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Is it time for knee replacement surgery?

Close-up of hands holding a knee.

Surgery is no small deal. These signs can help you know if it's time.

If you've been battling knee pain for a while now, you might wonder if knee replacement surgery could offer you some lasting relief.

Each year, roughly 790,000 total knee replacements are performed in the U.S., according to the American College of Rheumatology. Advances in surgical techniques and implant materials have made joint replacement one of the most reliable and long-lasting surgical procedures.

But this surgery is not for everyone—and the timing matters. Before making this important decision, here are some signs you should or shouldn't consider knee surgery right now.

According to the Arthritis Foundation, you might consider putting off knee surgery if:

  • Your pain is manageable for now. You can tolerate it, you have more good days than bad and it doesn't interrupt your sleep.
  • Your pain level hasn't increased over the last year.
  • Your pain isn't interfering with the activities of your daily life.
  • You haven't explored all the nonsurgical options. Surgery is usually the last resort after less invasive treatments haven't worked.
  • You have health issues that may affect the success of your surgery.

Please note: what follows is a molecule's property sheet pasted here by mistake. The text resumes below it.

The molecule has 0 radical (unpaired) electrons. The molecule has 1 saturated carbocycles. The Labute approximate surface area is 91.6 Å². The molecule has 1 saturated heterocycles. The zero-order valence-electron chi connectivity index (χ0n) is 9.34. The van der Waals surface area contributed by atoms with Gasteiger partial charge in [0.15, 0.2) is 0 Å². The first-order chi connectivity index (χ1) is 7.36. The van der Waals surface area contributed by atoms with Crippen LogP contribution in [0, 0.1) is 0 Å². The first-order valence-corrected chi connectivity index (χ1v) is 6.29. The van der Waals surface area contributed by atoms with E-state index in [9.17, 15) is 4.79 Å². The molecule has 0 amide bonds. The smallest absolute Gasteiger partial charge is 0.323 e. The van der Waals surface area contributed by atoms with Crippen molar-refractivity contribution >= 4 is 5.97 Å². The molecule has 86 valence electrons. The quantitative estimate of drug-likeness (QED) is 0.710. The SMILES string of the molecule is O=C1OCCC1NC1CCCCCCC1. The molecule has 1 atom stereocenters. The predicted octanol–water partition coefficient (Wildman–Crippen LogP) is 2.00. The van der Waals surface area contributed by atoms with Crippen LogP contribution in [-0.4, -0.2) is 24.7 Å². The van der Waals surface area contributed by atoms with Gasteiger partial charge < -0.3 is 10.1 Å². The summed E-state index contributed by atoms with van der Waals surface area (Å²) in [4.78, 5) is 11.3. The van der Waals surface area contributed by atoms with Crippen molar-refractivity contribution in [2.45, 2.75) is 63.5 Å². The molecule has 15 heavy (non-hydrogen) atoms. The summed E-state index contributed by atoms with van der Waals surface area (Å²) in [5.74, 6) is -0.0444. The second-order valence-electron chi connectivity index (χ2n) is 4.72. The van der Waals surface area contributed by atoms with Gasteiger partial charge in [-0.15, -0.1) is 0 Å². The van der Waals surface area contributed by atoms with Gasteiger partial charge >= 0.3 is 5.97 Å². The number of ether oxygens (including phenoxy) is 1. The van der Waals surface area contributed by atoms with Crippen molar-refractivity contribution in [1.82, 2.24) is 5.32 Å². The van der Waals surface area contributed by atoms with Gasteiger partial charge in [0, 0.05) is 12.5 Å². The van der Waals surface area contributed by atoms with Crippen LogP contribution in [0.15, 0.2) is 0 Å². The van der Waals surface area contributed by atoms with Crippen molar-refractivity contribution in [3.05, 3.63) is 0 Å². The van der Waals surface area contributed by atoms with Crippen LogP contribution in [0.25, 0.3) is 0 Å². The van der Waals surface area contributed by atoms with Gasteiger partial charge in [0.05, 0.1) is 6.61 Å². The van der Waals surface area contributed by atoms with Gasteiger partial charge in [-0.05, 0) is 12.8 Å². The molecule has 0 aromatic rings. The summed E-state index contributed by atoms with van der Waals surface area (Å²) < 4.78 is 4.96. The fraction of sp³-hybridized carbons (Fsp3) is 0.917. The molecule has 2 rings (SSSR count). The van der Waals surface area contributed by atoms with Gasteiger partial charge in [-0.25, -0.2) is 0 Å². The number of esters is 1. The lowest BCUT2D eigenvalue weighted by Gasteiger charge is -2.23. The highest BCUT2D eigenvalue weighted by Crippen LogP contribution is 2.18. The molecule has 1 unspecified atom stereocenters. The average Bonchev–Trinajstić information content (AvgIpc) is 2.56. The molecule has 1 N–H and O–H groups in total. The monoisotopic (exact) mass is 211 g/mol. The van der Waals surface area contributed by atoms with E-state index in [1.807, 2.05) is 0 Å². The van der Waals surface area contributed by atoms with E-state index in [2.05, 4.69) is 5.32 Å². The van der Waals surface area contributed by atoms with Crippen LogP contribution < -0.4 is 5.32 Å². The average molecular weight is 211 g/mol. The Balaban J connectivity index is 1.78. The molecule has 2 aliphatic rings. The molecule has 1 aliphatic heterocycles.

• You don't have time right now for the recovery process. Knee surgery recovery can take up to six weeks or more, and you will probably need to stay home for two to three weeks after surgery.
  • You don't have the support at home you will need. It's likely that you'll need significant help while you're recovering.
  • You are not committed to your recovery plan. After surgery you can expect several weeks of exercise and rehabilitation.

On the other hand, it may be time to consider knee surgery if:

  • Tests show that your joint damage is severe.
  • The pain significantly affects your quality of life. It's hard to get around, and you have more bad days than good.
  • The pain has been getting steadily worse over time or remained at a bad level for months.
  • You skip activities you used to enjoy because pain gets in the way.
  • Side effects from pain medicines are putting your health at risk.
  • You've tried other, less invasive treatments without lasting success.
  • You are in good health, and you've made lifestyle changes to prepare you for surgery, like quitting smoking or losing weight, if needed.
  • You have realistic expectations. Surgery will help your knee function better with less pain, but you still may need to limit your participation in certain activities.
  • You understand the recovery process and are prepared to see it through.
  • You have a strong support system in place to help you recover after surgery.
  • You have the ability to take time off while you heal.

If you're not sure what's best for you, start by meeting with your doctor. He or she can help you weigh all your options.

Reviewed 10/10/22

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